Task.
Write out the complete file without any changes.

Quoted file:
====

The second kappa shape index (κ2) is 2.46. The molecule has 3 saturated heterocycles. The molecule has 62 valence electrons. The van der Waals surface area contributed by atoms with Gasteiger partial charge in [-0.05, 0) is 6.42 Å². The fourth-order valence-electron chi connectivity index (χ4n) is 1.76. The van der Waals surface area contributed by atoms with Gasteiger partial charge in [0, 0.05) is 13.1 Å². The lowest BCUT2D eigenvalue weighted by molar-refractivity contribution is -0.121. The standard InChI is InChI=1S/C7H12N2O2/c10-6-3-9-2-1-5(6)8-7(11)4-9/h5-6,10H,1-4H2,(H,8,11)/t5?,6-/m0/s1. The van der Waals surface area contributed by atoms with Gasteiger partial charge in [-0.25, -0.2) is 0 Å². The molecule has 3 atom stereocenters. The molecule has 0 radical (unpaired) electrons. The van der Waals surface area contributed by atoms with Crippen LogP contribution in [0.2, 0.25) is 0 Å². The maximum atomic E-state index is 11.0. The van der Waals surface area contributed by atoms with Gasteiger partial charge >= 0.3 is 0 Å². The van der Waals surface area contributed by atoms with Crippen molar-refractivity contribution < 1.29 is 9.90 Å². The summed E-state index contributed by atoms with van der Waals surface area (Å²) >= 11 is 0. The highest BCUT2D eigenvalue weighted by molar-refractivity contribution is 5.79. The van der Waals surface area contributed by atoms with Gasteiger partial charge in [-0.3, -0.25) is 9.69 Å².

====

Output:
The second kappa shape index (κ2) is 2.46. The molecule has 3 saturated heterocycles. The molecule has 62 valence electrons. The van der Waals surface area contributed by atoms with Gasteiger partial charge in [-0.05, 0) is 6.42 Å². The fourth-order valence-electron chi connectivity index (χ4n) is 1.76. The van der Waals surface area contributed by atoms with Gasteiger partial charge in [0, 0.05) is 13.1 Å². The lowest BCUT2D eigenvalue weighted by molar-refractivity contribution is -0.121. The standard InChI is InChI=1S/C7H12N2O2/c10-6-3-9-2-1-5(6)8-7(11)4-9/h5-6,10H,1-4H2,(H,8,11)/t5?,6-/m0/s1. The van der Waals surface area contributed by atoms with Gasteiger partial charge in [-0.25, -0.2) is 0 Å². The molecule has 3 atom stereocenters. The molecule has 0 radical (unpaired) electrons. The van der Waals surface area contributed by atoms with Crippen LogP contribution in [0.2, 0.25) is 0 Å². The maximum atomic E-state index is 11.0. The van der Waals surface area contributed by atoms with Gasteiger partial charge >= 0.3 is 0 Å². The van der Waals surface area contributed by atoms with Crippen molar-refractivity contribution < 1.29 is 9.90 Å². The summed E-state index contributed by atoms with van der Waals surface area (Å²) >= 11 is 0. The highest BCUT2D eigenvalue weighted by molar-refractivity contribution is 5.79. The van der Waals surface area contributed by atoms with Gasteiger partial charge in [-0.3, -0.25) is 9.69 Å².